Sep 16, 2020
Waiting tables. Bartending. Hospitality, food delivery, beauty salons, rideshare driving. The service industry, as anyone who has worked in it knows all too well, is notorious for relying on tipping to undercut employee wages and deputize individual customers to determine how much money a worker should be able to take home. Amid increasing recognition of these injustices, a number of campaigns and new laws surfaced, pre-pandemic, to abolish or meaningfully reduce the practice of tipping.
But despite the best efforts of these campaigns, tipping remains the industry - and American society - standard. Indeed, the perverse logic of tipping has broadened into an ever-present 'snitch economy' - an ecosystem of tactics like mystery shoppers and Uber and Yelp rating systems designed to police the behavior of workers while outsourcing the costs of said supervision to customers and other workers.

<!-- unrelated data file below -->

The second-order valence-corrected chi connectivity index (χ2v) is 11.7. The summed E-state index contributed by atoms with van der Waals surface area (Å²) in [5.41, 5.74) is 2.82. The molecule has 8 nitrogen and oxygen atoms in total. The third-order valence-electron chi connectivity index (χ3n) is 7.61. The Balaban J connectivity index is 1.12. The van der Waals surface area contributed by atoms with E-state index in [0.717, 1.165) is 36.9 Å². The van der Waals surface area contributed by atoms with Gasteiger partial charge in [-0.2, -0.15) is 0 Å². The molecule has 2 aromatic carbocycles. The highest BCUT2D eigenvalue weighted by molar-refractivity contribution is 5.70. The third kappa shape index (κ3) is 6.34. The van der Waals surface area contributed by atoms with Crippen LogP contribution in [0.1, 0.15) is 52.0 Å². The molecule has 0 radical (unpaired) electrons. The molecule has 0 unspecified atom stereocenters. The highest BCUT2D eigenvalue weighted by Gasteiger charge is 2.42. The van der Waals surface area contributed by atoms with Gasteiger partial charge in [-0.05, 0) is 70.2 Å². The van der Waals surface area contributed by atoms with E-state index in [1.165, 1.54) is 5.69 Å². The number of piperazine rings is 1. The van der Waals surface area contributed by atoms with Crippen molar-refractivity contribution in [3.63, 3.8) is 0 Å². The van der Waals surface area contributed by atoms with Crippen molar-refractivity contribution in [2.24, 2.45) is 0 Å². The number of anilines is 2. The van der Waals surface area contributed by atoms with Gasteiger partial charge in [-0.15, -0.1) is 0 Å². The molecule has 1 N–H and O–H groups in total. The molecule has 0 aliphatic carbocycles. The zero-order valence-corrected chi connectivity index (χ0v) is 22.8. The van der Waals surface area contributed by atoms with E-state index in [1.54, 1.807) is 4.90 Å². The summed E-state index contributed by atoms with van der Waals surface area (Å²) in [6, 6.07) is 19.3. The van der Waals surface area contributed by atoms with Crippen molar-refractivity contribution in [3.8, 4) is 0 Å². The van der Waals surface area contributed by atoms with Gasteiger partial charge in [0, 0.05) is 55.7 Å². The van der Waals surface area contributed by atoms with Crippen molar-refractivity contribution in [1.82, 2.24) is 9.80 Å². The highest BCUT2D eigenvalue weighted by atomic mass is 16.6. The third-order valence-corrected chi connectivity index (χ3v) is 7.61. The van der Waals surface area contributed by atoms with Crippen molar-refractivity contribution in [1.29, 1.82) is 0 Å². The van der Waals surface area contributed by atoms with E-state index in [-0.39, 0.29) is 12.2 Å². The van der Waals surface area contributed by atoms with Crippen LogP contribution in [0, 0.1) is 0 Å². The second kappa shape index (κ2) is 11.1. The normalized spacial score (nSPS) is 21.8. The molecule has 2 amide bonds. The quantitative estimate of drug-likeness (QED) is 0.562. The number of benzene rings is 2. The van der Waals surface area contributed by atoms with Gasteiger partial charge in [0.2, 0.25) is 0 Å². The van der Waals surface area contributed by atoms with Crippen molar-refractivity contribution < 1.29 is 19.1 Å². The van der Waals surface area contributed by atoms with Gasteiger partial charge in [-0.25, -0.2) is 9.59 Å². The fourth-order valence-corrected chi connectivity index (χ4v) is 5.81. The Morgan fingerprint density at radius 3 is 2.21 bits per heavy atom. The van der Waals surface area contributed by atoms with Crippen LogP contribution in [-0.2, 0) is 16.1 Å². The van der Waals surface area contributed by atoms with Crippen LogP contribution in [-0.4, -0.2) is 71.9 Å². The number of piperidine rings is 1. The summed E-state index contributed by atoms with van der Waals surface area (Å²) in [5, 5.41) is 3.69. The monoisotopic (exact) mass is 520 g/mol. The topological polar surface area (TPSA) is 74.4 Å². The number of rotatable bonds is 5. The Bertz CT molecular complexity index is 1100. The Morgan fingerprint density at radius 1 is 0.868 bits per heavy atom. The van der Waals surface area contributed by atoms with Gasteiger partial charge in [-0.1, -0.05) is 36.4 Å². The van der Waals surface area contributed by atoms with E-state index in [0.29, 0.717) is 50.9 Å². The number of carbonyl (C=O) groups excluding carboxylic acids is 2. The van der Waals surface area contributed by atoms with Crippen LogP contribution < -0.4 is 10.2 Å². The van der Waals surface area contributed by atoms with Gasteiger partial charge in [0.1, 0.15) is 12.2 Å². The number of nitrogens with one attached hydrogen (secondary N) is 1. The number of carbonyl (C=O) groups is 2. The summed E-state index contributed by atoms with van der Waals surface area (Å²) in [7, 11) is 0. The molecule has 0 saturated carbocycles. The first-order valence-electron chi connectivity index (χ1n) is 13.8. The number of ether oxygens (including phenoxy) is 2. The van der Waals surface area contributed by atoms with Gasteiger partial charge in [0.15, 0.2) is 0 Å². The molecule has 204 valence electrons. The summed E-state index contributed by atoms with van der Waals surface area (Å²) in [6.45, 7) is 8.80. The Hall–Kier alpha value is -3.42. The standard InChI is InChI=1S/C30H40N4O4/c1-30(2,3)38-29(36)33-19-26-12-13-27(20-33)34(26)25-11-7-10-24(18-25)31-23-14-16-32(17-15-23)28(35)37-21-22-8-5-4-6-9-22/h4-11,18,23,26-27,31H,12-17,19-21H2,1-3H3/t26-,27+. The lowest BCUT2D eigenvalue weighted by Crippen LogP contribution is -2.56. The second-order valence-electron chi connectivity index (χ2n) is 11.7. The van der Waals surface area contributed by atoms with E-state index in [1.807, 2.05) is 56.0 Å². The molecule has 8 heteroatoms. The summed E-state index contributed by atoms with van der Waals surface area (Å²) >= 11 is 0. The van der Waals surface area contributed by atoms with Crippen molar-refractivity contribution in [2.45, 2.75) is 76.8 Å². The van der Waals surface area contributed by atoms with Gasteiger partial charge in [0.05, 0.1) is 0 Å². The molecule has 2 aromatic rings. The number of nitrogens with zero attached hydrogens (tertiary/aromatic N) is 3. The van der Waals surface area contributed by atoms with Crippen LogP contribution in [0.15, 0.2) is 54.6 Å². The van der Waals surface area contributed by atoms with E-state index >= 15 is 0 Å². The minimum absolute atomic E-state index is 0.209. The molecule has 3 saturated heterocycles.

In the process, our snitch economy pits those being surveilled against those doing the watching, and the judging. Through a ubiquitous public-facing network of rating and reviewing other people’s labor - and often the behavioral disposition they exhibit while working - people with otherwise very little power are elevated to temporary positions of authority over others, fostering a culture of surveillance rather than one of solidarity. The snitch economy serves the dual purpose of not only giving working people a false sense of power when they’re the ones being served, but also reducing millions of human interactions to opportunities for not only snap judgments, but subjective rewards and retribution.
In this episode, we detail how businesses in the service industry, bolstered by friendly media, use tactics like tipping, mystery shoppers, and ubiquitous ratings systems in order to turn us all into petty, mean, busybodies carrying out the agenda of capital with nothing to show for it but a fleeting sense of self-satisfaction.
Our guest is writer, editor and agitator Vicky Osterweil.